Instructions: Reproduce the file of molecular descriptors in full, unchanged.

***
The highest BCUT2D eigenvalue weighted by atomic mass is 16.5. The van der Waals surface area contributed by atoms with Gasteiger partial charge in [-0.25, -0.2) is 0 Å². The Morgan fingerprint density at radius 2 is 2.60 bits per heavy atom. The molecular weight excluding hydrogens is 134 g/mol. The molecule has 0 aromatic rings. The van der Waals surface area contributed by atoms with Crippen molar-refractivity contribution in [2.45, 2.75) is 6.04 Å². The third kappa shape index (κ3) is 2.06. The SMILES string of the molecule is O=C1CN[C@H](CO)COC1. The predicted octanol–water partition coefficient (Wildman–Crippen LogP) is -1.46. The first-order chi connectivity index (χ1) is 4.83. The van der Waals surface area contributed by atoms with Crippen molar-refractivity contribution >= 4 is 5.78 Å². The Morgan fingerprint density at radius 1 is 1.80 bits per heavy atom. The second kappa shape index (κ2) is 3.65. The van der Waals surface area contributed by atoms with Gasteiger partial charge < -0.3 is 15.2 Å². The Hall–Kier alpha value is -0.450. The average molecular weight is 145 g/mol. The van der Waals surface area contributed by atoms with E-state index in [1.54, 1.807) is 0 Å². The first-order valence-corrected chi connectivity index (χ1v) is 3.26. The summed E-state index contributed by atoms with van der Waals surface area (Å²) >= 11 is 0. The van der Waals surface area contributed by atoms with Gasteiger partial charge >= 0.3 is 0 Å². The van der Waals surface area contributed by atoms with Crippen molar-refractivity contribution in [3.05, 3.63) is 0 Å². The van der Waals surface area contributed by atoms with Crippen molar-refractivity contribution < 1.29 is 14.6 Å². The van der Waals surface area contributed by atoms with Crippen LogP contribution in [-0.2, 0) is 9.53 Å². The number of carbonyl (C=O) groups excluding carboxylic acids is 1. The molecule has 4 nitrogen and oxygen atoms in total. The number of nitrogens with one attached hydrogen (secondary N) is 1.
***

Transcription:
The highest BCUT2D eigenvalue weighted by atomic mass is 16.5. The van der Waals surface area contributed by atoms with Gasteiger partial charge in [-0.25, -0.2) is 0 Å². The Morgan fingerprint density at radius 2 is 2.60 bits per heavy atom. The molecular weight excluding hydrogens is 134 g/mol. The molecule has 0 aromatic rings. The van der Waals surface area contributed by atoms with Crippen molar-refractivity contribution in [2.45, 2.75) is 6.04 Å². The third kappa shape index (κ3) is 2.06. The SMILES string of the molecule is O=C1CN[C@H](CO)COC1. The predicted octanol–water partition coefficient (Wildman–Crippen LogP) is -1.46. The first-order chi connectivity index (χ1) is 4.83. The van der Waals surface area contributed by atoms with Crippen molar-refractivity contribution >= 4 is 5.78 Å². The Morgan fingerprint density at radius 1 is 1.80 bits per heavy atom. The second kappa shape index (κ2) is 3.65. The van der Waals surface area contributed by atoms with Gasteiger partial charge < -0.3 is 15.2 Å². The Hall–Kier alpha value is -0.450. The average molecular weight is 145 g/mol. The van der Waals surface area contributed by atoms with E-state index in [1.54, 1.807) is 0 Å². The first-order valence-corrected chi connectivity index (χ1v) is 3.26. The summed E-state index contributed by atoms with van der Waals surface area (Å²) >= 11 is 0. The van der Waals surface area contributed by atoms with Gasteiger partial charge >= 0.3 is 0 Å². The van der Waals surface area contributed by atoms with Crippen molar-refractivity contribution in [3.05, 3.63) is 0 Å². The van der Waals surface area contributed by atoms with Crippen molar-refractivity contribution < 1.29 is 14.6 Å². The van der Waals surface area contributed by atoms with Crippen LogP contribution in [-0.2, 0) is 9.53 Å². The number of carbonyl (C=O) groups excluding carboxylic acids is 1. The molecule has 4 nitrogen and oxygen atoms in total. The number of nitrogens with one attached hydrogen (secondary N) is 1.